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Cause of Agua Dulce crash remains under investigation

Posted: June 21, 2014 4:25 p.m.
Updated: June 21, 2014 4:25 p.m.

Investigators examine a light plane that crashed in Agua Dulce on Friday. Two people were seriously injured and taken to Henry Mayo Newhall Hospital. Signal photo by Dan Watson.

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Officials are investigating what led a small plane to crash in Agua Dulce, downing power lines in the area and sending two people to the hospital.

The single-engine Cessna 152 crashed off a dirt road in the area of Sierra Highway and Shady Lane Road, about a mile and a half from Agua Dulce Airpark, around 2 p.m. Friday, according to officials.

The Federal Aviation Administration and the National Transportation Safety Board are investigating the incident and a safety inspector from the FAA was at the crash site Friday afternoon, according to FAA spokesman Allen Kenitzer.

Kenitzer said the NTSB is the lead investigative agency on the matter and that an investigator usually posts a basic preliminary report online within a week or two of an incident.

“However, it typically takes NTSB months to come up with a probable cause for accidents,” Kenitzer wrote in an email Saturday.

The plane is registered to FliteServ, LLC, a company based in Long Beach, according to FAA records.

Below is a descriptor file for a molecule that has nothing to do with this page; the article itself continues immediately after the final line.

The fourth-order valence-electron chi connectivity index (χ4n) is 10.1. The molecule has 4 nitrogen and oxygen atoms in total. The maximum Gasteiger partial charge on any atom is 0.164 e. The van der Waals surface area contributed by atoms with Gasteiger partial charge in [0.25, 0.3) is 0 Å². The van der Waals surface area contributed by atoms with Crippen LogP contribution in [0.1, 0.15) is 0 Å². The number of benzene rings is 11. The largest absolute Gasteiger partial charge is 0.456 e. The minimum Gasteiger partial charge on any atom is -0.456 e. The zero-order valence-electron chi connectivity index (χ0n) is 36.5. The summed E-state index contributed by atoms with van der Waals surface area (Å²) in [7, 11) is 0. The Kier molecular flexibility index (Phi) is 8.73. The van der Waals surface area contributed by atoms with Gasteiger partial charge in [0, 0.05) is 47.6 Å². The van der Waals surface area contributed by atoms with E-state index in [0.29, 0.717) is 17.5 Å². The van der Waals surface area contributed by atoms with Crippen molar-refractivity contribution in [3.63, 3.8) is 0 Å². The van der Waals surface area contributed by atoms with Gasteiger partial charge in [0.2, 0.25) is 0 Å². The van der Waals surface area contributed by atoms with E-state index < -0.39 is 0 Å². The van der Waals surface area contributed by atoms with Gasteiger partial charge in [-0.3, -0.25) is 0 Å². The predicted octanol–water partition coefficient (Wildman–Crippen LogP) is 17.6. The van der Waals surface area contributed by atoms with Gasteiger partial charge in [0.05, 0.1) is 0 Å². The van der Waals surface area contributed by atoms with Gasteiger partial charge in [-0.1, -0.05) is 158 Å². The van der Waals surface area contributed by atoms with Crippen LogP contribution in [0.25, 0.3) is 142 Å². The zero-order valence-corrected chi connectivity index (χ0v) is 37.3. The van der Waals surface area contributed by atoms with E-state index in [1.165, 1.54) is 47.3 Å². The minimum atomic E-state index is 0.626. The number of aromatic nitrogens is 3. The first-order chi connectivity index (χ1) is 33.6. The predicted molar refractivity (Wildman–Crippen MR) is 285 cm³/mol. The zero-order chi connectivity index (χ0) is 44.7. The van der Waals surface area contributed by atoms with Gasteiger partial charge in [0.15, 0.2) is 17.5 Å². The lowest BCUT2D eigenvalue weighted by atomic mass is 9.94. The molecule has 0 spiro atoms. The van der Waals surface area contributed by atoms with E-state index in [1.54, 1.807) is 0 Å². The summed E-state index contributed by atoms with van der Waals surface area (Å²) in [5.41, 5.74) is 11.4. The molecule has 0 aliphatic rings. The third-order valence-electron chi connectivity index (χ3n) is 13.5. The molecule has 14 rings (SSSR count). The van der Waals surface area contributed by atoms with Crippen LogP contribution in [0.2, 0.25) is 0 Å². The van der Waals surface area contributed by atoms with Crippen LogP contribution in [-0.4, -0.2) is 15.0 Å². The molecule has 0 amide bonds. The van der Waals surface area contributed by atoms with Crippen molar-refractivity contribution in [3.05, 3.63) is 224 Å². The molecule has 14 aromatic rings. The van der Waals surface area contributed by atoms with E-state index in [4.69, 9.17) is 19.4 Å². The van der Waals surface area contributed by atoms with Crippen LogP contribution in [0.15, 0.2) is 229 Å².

The company is a “full service, fixed base operation, offering 24/7 private aircraft services and storage,” according to its website.

As the plane crashed, it took down power lines in the area. Officials from Southern California Edison were called in to de-energize the lines, officials said Friday.

Los Angeles County Fire Department Battalion Chief Larry Tucker said Friday that the plane did not catch on fire after impact.

“The plane did not catch on fire, and I think that’s what helped the two passengers survive the impact,” Tucker said.

Two people, a man and a woman, were extricated from the wreckage and airlifted to Henry Mayo Newhall Hospital by helicopter.

Their names had not been released as of Saturday and the extent of their injuries remains unknown.

Local residents said they helped the man and woman from the aircraft.

Neither the FAA nor the NTSB releases the identities of people who are involved in aircraft accidents, Kenitzer said.
On Twitter @LukeMMoney




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